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Sample Ceremony: BLESSING OUR TAXES

Blessing taxpayers and taxes for the sake of the common good, while asking for divine guidance as citizens in shaping and improving the way our taxes are spent

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Giving Up god to Find God: Breaking Free of Idolatry

An exploration of the ways in which we genuflect to false gods, and what happens when we let them go and open ourselves to the experience of Love and Wisdom. Kerry Walters unmasks the golden calves we …

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Patheos Public Square: Faith in the New Security State- Panel

Since 9/11 Americans have largely accepted the idea that national security requires a trade-off between government power and freedom. However, recent revelations about the extent of government surveillance have raised serious questions about overreach, abuse of power, and the limits of democracy. How should people of faith respond to these revelations? Amid wide-spread public apathy over drone warfare, surveillance, and open-ended wars on “terror,” how can faith leaders provide stronger moral leadership? Do our faith traditions have anything distinctive to say in relation to alleged government overreach, whether by the NSA or the CIA? And how do we assess the ethics of those who expose secret government operations in the name of preventing abuse?

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A Different Kind of Wisdom (1 Cor. 1:18-31; Micah 6:1-8)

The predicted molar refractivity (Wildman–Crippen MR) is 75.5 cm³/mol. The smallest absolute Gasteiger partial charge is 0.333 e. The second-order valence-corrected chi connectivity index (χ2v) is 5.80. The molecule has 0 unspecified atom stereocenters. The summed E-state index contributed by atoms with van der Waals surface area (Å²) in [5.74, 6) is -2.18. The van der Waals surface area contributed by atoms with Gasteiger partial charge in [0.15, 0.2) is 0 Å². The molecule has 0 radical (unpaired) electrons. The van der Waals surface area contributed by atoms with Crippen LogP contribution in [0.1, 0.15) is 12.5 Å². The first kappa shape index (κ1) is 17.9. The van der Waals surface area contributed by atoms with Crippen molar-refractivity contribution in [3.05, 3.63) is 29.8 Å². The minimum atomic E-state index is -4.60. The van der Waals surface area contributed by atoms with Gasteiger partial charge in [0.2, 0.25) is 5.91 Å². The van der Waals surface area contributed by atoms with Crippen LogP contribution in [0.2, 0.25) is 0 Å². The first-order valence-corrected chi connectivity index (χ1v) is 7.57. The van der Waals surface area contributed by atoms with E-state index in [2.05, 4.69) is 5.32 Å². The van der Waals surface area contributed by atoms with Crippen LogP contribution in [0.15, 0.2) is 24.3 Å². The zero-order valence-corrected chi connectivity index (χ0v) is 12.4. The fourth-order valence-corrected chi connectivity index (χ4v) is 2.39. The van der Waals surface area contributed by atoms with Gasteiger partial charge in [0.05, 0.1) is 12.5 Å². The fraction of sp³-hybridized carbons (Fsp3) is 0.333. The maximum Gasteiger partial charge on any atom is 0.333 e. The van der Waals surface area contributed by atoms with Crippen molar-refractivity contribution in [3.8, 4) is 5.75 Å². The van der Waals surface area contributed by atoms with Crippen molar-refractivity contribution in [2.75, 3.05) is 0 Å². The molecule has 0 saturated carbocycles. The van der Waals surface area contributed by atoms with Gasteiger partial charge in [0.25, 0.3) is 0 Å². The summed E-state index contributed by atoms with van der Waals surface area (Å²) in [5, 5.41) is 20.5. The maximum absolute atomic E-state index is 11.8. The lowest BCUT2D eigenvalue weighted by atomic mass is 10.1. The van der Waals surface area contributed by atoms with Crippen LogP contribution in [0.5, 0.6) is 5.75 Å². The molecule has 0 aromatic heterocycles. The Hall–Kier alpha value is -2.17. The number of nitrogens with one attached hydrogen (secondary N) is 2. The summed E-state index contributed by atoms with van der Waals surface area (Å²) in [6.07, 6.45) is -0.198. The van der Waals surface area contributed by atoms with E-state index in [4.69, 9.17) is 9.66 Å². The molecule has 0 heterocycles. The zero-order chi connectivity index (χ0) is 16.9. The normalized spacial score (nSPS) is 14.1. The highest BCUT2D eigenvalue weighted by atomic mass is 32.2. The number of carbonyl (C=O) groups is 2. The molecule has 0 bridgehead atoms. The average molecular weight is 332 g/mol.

When Paul talks about the wisdom of the world he is not talking about Greek philosophical wisdom. The wisdom of the world that Paul has particularly in mind is the wisdom that crucified Jesus. The wisdom of the world Paul is referring to is the kind of wisdom expressed in domination systems. In our context it would be powerful governments and corporations who wield enormous power and wealth to shape society in view of their own self-interests.

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Should Progressive Christians Share their Faith? When Is it Appropriate?

When it comes to faith sharing there are two poles. At one end of the spectrum is the witness who is absolutely sure of himself. He is anchored in certitudes and has the truth nailed down. You want answers, he has them. He is bold and brass, if not arrogant and obtrusive. Most people who would read this article are embarrassed by this kind of Christian witness.

At the other end is the Christian who is very hesitant to saying anything at all about her faith. “It is the life I live that matters,” she says, which, of course, is true, but shouldn’t disciples of Jesus want to say something about Jesus, in whom and through whom they have found a transformative path?

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We Say NO!

The Plain Man’s Guide to Pacifism (critical edition)

Sheppard’s commitment to the gospel of nonviolence made him slightly disreputable within the Church of England but earned him a lasting place among twentieth-century champions of pacifism. This new edition of We Say NO!, completely annotated and prefaced with an introduction that provides detailed information about Sheppard and the peace movement he launched, aims to present his case for Christian pacifism to a new generation.

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How and Why Christianity Must Change and What a Local Pastor Can Do